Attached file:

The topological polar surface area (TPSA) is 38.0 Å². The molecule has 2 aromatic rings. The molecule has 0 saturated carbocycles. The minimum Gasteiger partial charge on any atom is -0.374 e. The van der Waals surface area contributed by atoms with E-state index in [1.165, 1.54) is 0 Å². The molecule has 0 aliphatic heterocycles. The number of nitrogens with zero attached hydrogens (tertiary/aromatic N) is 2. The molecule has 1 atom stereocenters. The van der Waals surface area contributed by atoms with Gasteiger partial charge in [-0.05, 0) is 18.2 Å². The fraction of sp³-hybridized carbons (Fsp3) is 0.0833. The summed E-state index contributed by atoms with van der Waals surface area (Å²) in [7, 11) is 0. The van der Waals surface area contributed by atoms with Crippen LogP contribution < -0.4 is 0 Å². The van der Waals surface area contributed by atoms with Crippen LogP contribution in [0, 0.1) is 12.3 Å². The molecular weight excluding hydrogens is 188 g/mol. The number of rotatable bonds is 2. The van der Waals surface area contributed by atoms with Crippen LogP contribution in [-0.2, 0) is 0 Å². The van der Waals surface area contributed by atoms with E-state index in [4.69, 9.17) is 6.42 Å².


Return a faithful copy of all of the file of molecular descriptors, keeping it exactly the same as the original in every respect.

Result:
The topological polar surface area (TPSA) is 38.0 Å². The molecule has 2 aromatic rings. The molecule has 0 saturated carbocycles. The minimum Gasteiger partial charge on any atom is -0.374 e. The van der Waals surface area contributed by atoms with E-state index in [1.165, 1.54) is 0 Å². The molecule has 0 aliphatic heterocycles. The number of nitrogens with zero attached hydrogens (tertiary/aromatic N) is 2. The molecule has 1 atom stereocenters. The van der Waals surface area contributed by atoms with Gasteiger partial charge in [-0.05, 0) is 18.2 Å². The fraction of sp³-hybridized carbons (Fsp3) is 0.0833. The summed E-state index contributed by atoms with van der Waals surface area (Å²) in [7, 11) is 0. The van der Waals surface area contributed by atoms with Crippen LogP contribution < -0.4 is 0 Å². The van der Waals surface area contributed by atoms with Crippen LogP contribution in [0, 0.1) is 12.3 Å². The molecular weight excluding hydrogens is 188 g/mol. The number of rotatable bonds is 2. The van der Waals surface area contributed by atoms with Crippen LogP contribution in [-0.2, 0) is 0 Å². The van der Waals surface area contributed by atoms with E-state index in [4.69, 9.17) is 6.42 Å².